But that’s a very specific example that is only a tip of the iceberg that is Marvel’s spoiler problem. Like, wouldn’t it be cool in Infinity War if Brie Larson comes out of nowhere to kick Thanos’s ass? But given the casting announcement at Comic-Con and the marketing machine spinning up for Captain Marvel, her inevitable appearance is probably going to elicit a “huh, neat” rather than an “OMG”.

I don’t know how Marvel can get around this issue, outside of the fanbase actively ignoring news and marketing until opening night. There’s no way you can book months of Brie Larson’s time without anyone inquiring what she’s up to, nor can you stop the leaks from distributors as you plan the rollout of her solo movie. So we’re kinda stuck with this problem as long as the movie industry keeps to its current system.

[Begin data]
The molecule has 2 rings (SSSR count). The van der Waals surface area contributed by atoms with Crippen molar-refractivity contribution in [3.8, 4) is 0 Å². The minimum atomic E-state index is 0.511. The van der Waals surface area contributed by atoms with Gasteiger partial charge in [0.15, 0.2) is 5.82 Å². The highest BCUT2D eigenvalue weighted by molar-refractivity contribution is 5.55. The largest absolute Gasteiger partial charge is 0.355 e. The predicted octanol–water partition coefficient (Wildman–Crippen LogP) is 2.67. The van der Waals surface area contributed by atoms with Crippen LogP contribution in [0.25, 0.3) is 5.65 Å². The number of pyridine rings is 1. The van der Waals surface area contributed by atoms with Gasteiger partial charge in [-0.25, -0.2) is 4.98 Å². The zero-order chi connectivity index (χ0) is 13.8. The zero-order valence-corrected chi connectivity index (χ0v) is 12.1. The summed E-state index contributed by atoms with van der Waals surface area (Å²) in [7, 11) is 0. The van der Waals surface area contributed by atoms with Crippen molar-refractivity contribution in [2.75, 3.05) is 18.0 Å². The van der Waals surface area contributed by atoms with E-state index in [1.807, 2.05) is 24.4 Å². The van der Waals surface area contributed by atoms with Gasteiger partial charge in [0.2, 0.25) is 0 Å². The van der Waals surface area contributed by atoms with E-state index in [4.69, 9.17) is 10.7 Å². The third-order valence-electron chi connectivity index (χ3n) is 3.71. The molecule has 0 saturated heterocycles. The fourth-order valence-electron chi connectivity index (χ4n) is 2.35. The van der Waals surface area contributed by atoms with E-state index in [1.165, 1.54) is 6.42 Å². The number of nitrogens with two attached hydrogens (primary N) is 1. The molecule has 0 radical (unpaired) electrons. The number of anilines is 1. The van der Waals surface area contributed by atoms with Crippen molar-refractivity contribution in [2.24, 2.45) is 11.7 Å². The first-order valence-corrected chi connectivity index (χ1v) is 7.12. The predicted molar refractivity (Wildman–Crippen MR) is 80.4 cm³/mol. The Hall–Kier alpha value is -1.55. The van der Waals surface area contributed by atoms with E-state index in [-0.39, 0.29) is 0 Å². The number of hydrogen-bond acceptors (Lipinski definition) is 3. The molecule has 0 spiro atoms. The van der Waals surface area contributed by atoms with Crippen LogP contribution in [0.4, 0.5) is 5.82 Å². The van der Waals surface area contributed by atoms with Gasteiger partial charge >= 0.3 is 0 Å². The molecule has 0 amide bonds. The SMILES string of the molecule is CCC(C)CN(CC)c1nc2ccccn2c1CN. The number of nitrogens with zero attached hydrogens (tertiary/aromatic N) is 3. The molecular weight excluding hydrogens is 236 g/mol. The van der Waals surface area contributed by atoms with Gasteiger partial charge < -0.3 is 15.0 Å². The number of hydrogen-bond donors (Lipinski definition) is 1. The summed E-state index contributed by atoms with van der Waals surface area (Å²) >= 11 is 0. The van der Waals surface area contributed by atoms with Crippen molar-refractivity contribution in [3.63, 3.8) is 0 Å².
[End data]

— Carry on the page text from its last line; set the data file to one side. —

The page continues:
Anyway, sorry to derail the thread. I’ve not been in a gaming mood lately so this is all I could come up with.


I think what works for Doki Doki - and I haven’t actually played it because I’m no good with horror games - but from what I’ve seen and heard of it, it does a really good job of being a plain old dating sim for the first hour or so. I guess what you lose in shock value (and you still have some of that, since you don’t know exactly how the game is going to become a horror at first), you gain in suspense as you wait for it to justify its content warning.

Something like this that I actually have played is Eversion, which I’d guess Omegaland is taking a bit of influence from. It’s presented as a cute and colourful platformer, but uh, isn’t it weird that the screenshots feature a Lovecraft quote and a content warning? It also pulls the same trick Omegaland does in its description, with features like “surprising plot twists” and “extra entertainment value when played alone at night”.